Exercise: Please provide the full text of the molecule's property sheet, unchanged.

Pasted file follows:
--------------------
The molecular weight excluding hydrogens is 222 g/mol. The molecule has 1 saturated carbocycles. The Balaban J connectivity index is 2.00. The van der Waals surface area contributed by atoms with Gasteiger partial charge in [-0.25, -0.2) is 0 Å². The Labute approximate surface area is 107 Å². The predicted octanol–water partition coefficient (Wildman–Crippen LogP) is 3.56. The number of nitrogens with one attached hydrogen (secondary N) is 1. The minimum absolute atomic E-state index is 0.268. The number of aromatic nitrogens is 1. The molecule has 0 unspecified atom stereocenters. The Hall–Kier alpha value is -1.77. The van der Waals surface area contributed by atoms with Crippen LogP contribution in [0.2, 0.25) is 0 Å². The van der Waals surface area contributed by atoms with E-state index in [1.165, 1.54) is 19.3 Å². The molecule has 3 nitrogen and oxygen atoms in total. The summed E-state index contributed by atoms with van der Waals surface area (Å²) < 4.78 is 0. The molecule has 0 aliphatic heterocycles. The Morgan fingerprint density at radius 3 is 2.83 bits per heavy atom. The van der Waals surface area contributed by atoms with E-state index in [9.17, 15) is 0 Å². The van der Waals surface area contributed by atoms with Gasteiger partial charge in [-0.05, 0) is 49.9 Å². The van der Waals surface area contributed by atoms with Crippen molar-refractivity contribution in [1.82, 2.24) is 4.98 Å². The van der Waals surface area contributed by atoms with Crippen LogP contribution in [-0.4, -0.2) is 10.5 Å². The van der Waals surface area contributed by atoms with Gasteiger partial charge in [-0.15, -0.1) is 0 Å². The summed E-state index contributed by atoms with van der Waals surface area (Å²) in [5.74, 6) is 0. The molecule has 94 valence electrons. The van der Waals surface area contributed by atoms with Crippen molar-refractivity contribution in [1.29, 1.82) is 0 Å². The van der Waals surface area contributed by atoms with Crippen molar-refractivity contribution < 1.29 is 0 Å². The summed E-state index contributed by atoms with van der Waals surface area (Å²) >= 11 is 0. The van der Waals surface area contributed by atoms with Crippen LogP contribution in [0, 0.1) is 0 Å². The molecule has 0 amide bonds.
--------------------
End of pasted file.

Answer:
The molecular weight excluding hydrogens is 222 g/mol. The molecule has 1 saturated carbocycles. The Balaban J connectivity index is 2.00. The van der Waals surface area contributed by atoms with Gasteiger partial charge in [-0.25, -0.2) is 0 Å². The Labute approximate surface area is 107 Å². The predicted octanol–water partition coefficient (Wildman–Crippen LogP) is 3.56. The number of nitrogens with one attached hydrogen (secondary N) is 1. The minimum absolute atomic E-state index is 0.268. The number of aromatic nitrogens is 1. The molecule has 0 unspecified atom stereocenters. The Hall–Kier alpha value is -1.77. The van der Waals surface area contributed by atoms with Crippen LogP contribution in [0.2, 0.25) is 0 Å². The van der Waals surface area contributed by atoms with E-state index in [1.165, 1.54) is 19.3 Å². The molecule has 3 nitrogen and oxygen atoms in total. The summed E-state index contributed by atoms with van der Waals surface area (Å²) < 4.78 is 0. The molecule has 0 aliphatic heterocycles. The Morgan fingerprint density at radius 3 is 2.83 bits per heavy atom. The van der Waals surface area contributed by atoms with E-state index in [9.17, 15) is 0 Å². The van der Waals surface area contributed by atoms with Gasteiger partial charge in [-0.05, 0) is 49.9 Å². The van der Waals surface area contributed by atoms with Crippen molar-refractivity contribution in [1.82, 2.24) is 4.98 Å². The van der Waals surface area contributed by atoms with Crippen LogP contribution in [-0.4, -0.2) is 10.5 Å². The van der Waals surface area contributed by atoms with Gasteiger partial charge in [-0.15, -0.1) is 0 Å². The summed E-state index contributed by atoms with van der Waals surface area (Å²) in [5.74, 6) is 0. The molecule has 94 valence electrons. The van der Waals surface area contributed by atoms with Crippen molar-refractivity contribution in [1.29, 1.82) is 0 Å². The van der Waals surface area contributed by atoms with Crippen molar-refractivity contribution < 1.29 is 0 Å². The summed E-state index contributed by atoms with van der Waals surface area (Å²) >= 11 is 0. The van der Waals surface area contributed by atoms with Crippen LogP contribution in [0, 0.1) is 0 Å². The molecule has 0 amide bonds.